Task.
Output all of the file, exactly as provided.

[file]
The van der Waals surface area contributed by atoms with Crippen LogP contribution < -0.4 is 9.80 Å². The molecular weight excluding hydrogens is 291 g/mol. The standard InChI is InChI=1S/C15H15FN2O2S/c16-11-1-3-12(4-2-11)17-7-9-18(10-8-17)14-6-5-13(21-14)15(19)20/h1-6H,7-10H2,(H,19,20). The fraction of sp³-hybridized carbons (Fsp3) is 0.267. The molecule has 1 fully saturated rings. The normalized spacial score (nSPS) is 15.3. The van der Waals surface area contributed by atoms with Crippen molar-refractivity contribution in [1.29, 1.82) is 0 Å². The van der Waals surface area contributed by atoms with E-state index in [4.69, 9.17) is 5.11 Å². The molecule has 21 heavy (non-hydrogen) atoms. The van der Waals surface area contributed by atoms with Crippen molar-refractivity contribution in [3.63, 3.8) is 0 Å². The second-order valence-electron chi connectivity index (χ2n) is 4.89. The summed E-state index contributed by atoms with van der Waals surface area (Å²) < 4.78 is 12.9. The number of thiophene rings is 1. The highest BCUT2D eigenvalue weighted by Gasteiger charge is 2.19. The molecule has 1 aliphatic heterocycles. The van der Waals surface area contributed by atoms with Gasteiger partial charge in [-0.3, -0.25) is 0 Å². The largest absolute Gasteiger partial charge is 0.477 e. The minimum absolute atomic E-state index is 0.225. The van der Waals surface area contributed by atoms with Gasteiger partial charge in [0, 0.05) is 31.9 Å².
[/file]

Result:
The van der Waals surface area contributed by atoms with Crippen LogP contribution < -0.4 is 9.80 Å². The molecular weight excluding hydrogens is 291 g/mol. The standard InChI is InChI=1S/C15H15FN2O2S/c16-11-1-3-12(4-2-11)17-7-9-18(10-8-17)14-6-5-13(21-14)15(19)20/h1-6H,7-10H2,(H,19,20). The fraction of sp³-hybridized carbons (Fsp3) is 0.267. The molecule has 1 fully saturated rings. The normalized spacial score (nSPS) is 15.3. The van der Waals surface area contributed by atoms with Crippen molar-refractivity contribution in [1.29, 1.82) is 0 Å². The van der Waals surface area contributed by atoms with E-state index in [4.69, 9.17) is 5.11 Å². The molecule has 21 heavy (non-hydrogen) atoms. The van der Waals surface area contributed by atoms with Crippen molar-refractivity contribution in [3.63, 3.8) is 0 Å². The second-order valence-electron chi connectivity index (χ2n) is 4.89. The summed E-state index contributed by atoms with van der Waals surface area (Å²) < 4.78 is 12.9. The number of thiophene rings is 1. The highest BCUT2D eigenvalue weighted by Gasteiger charge is 2.19. The molecule has 1 aliphatic heterocycles. The van der Waals surface area contributed by atoms with Gasteiger partial charge in [-0.3, -0.25) is 0 Å². The largest absolute Gasteiger partial charge is 0.477 e. The minimum absolute atomic E-state index is 0.225. The van der Waals surface area contributed by atoms with Gasteiger partial charge in [0, 0.05) is 31.9 Å².